Welcome to episode six of the “For Flourishing’s Sake” podcast! After a few weeks of featured guests, I wanted to come back to you myself today and talk about something that I am passionate about.
Positive Relationships have been mentioned by me and my guests in previous episodes. I also recently read an excellent interview with Andrew Cowley, author of “The Wellbeing Toolkit”, in which he stressed the importance of positive relationships in schools (incidentally, listen out for Andrew in a future episode of this very podcast!). There is a good reason why positive relationships are being highlighted so much in education; they are crucial to wellbeing and flourishing, and not just in an educational context.
Think back to your best and worst moment in the last week. I bet that at least one of those has something to do with your interaction with another human being. There is much research evidence to show that having good social relationships and a solid social support network are key contributors to happiness and mental health, as well as to physical wellbeing. If you have a few minutes, I strongly recommend watching the “What makes a good life?” TED talk by Robert Waldringer, where he outlines lessons learnt from the longest ever study on happiness!
Within a school setting, there is ample research to suggest that positive relationships help to increase resilience and overall wellbeing of pupils and staff, improve academic attainment, critical thinking and self-esteem, and increase attendance and learning engagement.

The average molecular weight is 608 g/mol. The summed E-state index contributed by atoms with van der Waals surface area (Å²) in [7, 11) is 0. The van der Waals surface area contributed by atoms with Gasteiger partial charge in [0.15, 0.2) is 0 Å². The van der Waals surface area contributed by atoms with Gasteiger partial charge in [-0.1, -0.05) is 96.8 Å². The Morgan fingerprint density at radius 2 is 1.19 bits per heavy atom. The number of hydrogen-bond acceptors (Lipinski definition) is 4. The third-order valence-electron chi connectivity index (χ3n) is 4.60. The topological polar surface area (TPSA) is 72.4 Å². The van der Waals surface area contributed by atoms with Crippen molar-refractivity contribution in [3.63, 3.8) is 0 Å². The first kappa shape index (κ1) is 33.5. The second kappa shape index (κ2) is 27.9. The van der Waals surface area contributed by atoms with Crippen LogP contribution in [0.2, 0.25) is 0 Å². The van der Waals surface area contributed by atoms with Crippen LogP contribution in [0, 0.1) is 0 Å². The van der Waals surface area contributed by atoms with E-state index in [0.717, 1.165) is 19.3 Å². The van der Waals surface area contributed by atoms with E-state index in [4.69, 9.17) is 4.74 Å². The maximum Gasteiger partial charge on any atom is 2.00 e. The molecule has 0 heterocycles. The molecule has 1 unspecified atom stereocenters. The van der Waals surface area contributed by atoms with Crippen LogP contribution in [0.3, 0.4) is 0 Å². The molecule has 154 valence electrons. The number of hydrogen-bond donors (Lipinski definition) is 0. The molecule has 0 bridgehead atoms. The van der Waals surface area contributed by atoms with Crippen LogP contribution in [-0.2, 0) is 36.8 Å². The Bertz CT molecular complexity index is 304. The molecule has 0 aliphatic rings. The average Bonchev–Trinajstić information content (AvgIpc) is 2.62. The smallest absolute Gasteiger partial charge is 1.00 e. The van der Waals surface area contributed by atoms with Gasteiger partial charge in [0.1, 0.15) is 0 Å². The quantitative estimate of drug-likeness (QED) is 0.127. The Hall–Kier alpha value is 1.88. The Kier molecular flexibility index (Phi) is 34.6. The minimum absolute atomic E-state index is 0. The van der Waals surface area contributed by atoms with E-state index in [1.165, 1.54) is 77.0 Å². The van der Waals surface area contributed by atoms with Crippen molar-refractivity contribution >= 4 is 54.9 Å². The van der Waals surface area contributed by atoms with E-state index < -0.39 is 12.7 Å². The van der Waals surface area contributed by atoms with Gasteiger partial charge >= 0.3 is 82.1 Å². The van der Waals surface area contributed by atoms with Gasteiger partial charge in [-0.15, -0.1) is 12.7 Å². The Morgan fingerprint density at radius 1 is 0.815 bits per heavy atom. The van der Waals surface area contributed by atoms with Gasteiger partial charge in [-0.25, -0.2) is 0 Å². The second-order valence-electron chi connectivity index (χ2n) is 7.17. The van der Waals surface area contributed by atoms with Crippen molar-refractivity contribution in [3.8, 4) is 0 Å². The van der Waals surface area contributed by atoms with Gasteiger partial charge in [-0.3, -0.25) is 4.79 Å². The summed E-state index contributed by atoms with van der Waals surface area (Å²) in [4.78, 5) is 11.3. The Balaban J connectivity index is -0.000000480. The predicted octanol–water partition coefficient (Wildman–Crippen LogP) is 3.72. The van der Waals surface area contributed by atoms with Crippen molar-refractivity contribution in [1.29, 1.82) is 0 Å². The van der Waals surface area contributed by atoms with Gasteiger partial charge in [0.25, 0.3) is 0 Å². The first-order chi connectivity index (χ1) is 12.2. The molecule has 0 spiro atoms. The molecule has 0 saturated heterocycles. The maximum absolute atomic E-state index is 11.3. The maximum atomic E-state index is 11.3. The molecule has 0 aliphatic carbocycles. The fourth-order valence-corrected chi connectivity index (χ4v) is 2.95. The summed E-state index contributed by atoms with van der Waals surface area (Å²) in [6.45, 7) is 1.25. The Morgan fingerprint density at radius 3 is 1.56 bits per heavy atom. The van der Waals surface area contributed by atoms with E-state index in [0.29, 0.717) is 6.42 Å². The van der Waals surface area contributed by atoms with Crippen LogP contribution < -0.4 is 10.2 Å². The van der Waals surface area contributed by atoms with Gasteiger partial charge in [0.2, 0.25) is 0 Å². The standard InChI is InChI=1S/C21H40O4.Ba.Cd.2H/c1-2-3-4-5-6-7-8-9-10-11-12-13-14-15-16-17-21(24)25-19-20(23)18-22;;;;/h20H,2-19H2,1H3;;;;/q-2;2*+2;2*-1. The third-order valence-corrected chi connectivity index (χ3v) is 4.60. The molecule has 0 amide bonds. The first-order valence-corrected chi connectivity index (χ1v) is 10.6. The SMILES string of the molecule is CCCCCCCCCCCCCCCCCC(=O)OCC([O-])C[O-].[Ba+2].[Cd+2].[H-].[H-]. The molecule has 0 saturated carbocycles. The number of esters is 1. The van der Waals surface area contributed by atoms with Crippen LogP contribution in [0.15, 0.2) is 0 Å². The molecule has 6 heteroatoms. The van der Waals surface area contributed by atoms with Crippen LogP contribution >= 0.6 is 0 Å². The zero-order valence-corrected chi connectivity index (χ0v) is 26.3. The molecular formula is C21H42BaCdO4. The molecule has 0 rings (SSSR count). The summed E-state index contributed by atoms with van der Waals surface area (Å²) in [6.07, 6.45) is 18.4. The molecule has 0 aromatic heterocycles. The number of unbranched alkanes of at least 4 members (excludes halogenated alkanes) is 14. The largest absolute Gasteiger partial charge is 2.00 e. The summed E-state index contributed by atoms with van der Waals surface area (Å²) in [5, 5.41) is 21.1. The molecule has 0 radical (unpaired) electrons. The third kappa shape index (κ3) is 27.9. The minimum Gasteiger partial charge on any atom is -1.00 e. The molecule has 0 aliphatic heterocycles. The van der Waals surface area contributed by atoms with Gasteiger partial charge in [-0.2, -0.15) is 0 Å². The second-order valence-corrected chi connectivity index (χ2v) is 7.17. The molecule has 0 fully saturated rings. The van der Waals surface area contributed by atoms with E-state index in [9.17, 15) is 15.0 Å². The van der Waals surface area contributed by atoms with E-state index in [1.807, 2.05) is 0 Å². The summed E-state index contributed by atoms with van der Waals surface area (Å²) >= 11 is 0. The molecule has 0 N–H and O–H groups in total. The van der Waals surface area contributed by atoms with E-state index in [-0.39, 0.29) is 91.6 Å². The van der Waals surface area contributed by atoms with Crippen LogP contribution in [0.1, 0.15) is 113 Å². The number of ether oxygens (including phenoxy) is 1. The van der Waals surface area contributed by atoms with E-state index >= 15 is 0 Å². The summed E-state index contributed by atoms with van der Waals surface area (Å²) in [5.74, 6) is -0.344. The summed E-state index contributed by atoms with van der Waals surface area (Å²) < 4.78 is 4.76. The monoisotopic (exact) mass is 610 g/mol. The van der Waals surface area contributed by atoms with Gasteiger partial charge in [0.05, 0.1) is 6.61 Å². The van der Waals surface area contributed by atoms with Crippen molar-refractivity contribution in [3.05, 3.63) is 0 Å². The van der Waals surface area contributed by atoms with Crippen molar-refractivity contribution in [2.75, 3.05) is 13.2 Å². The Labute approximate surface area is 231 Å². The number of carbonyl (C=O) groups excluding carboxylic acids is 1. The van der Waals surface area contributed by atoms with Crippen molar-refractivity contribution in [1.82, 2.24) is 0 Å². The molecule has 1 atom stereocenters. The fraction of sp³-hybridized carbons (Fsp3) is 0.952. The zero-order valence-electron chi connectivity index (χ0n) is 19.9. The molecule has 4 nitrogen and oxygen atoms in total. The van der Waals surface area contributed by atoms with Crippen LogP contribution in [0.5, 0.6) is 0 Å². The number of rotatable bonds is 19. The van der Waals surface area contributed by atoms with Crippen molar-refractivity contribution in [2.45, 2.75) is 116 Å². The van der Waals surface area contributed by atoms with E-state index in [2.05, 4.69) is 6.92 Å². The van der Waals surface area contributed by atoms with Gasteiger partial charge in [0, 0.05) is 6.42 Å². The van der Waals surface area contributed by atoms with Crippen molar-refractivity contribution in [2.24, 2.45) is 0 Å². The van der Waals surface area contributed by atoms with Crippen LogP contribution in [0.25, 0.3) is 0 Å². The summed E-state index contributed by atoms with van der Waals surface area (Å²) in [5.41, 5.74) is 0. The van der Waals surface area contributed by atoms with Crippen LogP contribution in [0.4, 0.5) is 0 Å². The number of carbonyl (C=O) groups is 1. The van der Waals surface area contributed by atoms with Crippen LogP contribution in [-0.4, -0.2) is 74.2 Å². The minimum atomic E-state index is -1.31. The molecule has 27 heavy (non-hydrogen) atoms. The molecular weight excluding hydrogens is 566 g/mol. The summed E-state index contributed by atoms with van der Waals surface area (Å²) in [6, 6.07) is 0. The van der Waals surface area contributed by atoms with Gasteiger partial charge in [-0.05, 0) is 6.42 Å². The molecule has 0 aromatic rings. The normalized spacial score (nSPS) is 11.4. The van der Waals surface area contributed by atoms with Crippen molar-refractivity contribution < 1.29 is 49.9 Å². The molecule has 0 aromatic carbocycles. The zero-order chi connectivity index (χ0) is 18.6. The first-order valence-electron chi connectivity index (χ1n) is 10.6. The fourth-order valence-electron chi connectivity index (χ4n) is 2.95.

Positive relationships include the relationships between pupils, between staff and between staff and pupils, but beyond that, the research points to the benefits of fostering strong community links, too. One example of this was demonstrated beautifully by Lois Banks in Episode four, but today, I want to focus on one simple relationships-boosting strengths-based activity you can do either with pupils or staff, or even in mixed pupil-staff groups.
This activity – “Secret Strengths List” – is featured in mine and Elizabeth Wright’s book, “Character Toolkit for Teachers”. It’s always a popular activity in our INSET and CPD workshops! I was first introduced to this activity by my Positive Relationships module tutor, Evie Rosset, during my MSc in Applied Positive Psychology:
Get each participant to write their name at the top of a blank sheet of paper, then give them an allocated amount of time – I like to play uplifting background music during the activity – and ask them to walk around the room writing down strengths they’ve observed for each person. They can use the VIA Character Strengths, but they don’t have to.
I still have my piece of paper, with strengths identified by people who had only known me for a few days at that point, and whenever I need a boost, I look up at the notice board and read what people wrote about me. It’s a fantastic feel-good activity with lasting relationship- and wellbeing-boosting effects!
Try it out in school and let me know how it goes! Meanwhile, I look forward to our next appointment in a week’s time. Until then….For Flourishing’s Sake, have a great week!
 Rosset adapted this activity from ‘Strength Notes’ activity (p.112): Bourner, T., Grenville-Cleave, B. and Rospigliosi, A. (2014) 101 Activities for Happiness Workshops. Printed by Createspace, an Amazon.com company.